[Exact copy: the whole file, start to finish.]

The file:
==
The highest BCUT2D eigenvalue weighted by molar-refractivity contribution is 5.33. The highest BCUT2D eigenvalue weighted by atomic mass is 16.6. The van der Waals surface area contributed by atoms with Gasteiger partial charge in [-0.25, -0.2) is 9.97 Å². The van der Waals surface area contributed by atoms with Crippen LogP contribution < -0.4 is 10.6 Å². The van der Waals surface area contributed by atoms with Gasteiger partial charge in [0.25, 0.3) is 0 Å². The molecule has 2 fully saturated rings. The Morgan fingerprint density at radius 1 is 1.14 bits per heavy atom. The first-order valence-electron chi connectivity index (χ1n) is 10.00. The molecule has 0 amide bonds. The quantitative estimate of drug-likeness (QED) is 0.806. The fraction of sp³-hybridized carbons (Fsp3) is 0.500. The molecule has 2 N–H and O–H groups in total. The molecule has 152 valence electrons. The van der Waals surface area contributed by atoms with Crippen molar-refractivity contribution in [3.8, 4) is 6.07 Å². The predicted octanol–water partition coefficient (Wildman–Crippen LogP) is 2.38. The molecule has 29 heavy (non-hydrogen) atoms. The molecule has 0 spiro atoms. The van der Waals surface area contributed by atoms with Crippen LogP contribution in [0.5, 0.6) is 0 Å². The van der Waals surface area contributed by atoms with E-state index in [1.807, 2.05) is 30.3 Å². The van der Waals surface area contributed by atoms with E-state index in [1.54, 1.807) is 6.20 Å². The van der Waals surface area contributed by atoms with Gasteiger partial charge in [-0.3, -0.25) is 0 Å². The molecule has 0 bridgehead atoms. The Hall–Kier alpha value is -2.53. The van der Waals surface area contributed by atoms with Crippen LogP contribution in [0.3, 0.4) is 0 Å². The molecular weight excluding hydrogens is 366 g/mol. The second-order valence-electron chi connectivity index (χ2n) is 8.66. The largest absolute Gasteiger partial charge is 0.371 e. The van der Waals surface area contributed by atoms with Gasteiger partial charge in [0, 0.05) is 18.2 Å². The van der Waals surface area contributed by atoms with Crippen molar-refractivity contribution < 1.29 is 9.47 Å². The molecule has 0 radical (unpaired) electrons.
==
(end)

The highest BCUT2D eigenvalue weighted by molar-refractivity contribution is 5.33. The highest BCUT2D eigenvalue weighted by atomic mass is 16.6. The van der Waals surface area contributed by atoms with Gasteiger partial charge in [-0.25, -0.2) is 9.97 Å². The van der Waals surface area contributed by atoms with Crippen LogP contribution < -0.4 is 10.6 Å². The van der Waals surface area contributed by atoms with Gasteiger partial charge in [0.25, 0.3) is 0 Å². The molecule has 2 fully saturated rings. The Morgan fingerprint density at radius 1 is 1.14 bits per heavy atom. The first-order valence-electron chi connectivity index (χ1n) is 10.00. The molecule has 0 amide bonds. The quantitative estimate of drug-likeness (QED) is 0.806. The fraction of sp³-hybridized carbons (Fsp3) is 0.500. The molecule has 2 N–H and O–H groups in total. The molecule has 152 valence electrons. The van der Waals surface area contributed by atoms with Crippen molar-refractivity contribution in [3.8, 4) is 6.07 Å². The predicted octanol–water partition coefficient (Wildman–Crippen LogP) is 2.38. The molecule has 29 heavy (non-hydrogen) atoms. The molecule has 0 spiro atoms. The van der Waals surface area contributed by atoms with Crippen LogP contribution in [0.5, 0.6) is 0 Å². The van der Waals surface area contributed by atoms with E-state index in [1.807, 2.05) is 30.3 Å². The van der Waals surface area contributed by atoms with E-state index in [1.54, 1.807) is 6.20 Å². The van der Waals surface area contributed by atoms with Gasteiger partial charge in [-0.3, -0.25) is 0 Å². The molecule has 0 bridgehead atoms. The Hall–Kier alpha value is -2.53. The van der Waals surface area contributed by atoms with Crippen LogP contribution in [0.3, 0.4) is 0 Å². The molecular weight excluding hydrogens is 366 g/mol. The second-order valence-electron chi connectivity index (χ2n) is 8.66. The largest absolute Gasteiger partial charge is 0.371 e. The van der Waals surface area contributed by atoms with Gasteiger partial charge in [0, 0.05) is 18.2 Å². The van der Waals surface area contributed by atoms with Crippen molar-refractivity contribution < 1.29 is 9.47 Å². The molecule has 0 radical (unpaired) electrons.